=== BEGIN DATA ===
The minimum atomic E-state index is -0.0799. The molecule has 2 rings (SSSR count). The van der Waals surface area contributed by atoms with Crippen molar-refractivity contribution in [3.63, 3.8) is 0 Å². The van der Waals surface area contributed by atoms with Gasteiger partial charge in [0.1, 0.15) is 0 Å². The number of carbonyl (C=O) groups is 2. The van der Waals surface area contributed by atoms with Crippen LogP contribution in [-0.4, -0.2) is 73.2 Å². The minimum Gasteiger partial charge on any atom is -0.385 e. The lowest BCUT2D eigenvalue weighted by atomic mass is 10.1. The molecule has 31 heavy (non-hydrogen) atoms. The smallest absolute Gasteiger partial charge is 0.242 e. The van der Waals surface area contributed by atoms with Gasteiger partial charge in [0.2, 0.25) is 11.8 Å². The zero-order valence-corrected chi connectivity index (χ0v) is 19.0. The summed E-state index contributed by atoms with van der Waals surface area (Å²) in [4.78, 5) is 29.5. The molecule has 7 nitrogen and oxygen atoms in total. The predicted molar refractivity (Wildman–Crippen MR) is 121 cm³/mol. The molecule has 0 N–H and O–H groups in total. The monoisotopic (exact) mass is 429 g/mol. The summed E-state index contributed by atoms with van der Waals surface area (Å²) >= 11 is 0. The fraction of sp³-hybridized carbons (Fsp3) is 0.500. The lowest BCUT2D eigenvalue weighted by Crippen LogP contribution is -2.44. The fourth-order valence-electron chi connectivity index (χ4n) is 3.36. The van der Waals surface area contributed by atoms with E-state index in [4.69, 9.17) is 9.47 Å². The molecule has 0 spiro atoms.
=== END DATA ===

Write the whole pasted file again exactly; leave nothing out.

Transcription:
The minimum atomic E-state index is -0.0799. The molecule has 2 rings (SSSR count). The van der Waals surface area contributed by atoms with Crippen molar-refractivity contribution in [3.63, 3.8) is 0 Å². The van der Waals surface area contributed by atoms with Gasteiger partial charge in [0.1, 0.15) is 0 Å². The number of carbonyl (C=O) groups is 2. The van der Waals surface area contributed by atoms with Crippen LogP contribution in [-0.4, -0.2) is 73.2 Å². The minimum Gasteiger partial charge on any atom is -0.385 e. The lowest BCUT2D eigenvalue weighted by atomic mass is 10.1. The molecule has 31 heavy (non-hydrogen) atoms. The smallest absolute Gasteiger partial charge is 0.242 e. The van der Waals surface area contributed by atoms with Gasteiger partial charge in [0.2, 0.25) is 11.8 Å². The zero-order valence-corrected chi connectivity index (χ0v) is 19.0. The summed E-state index contributed by atoms with van der Waals surface area (Å²) in [4.78, 5) is 29.5. The molecule has 7 nitrogen and oxygen atoms in total. The predicted molar refractivity (Wildman–Crippen MR) is 121 cm³/mol. The molecule has 0 N–H and O–H groups in total. The monoisotopic (exact) mass is 429 g/mol. The summed E-state index contributed by atoms with van der Waals surface area (Å²) >= 11 is 0. The fraction of sp³-hybridized carbons (Fsp3) is 0.500. The lowest BCUT2D eigenvalue weighted by Crippen LogP contribution is -2.44. The fourth-order valence-electron chi connectivity index (χ4n) is 3.36. The van der Waals surface area contributed by atoms with E-state index in [4.69, 9.17) is 9.47 Å². The molecule has 0 spiro atoms.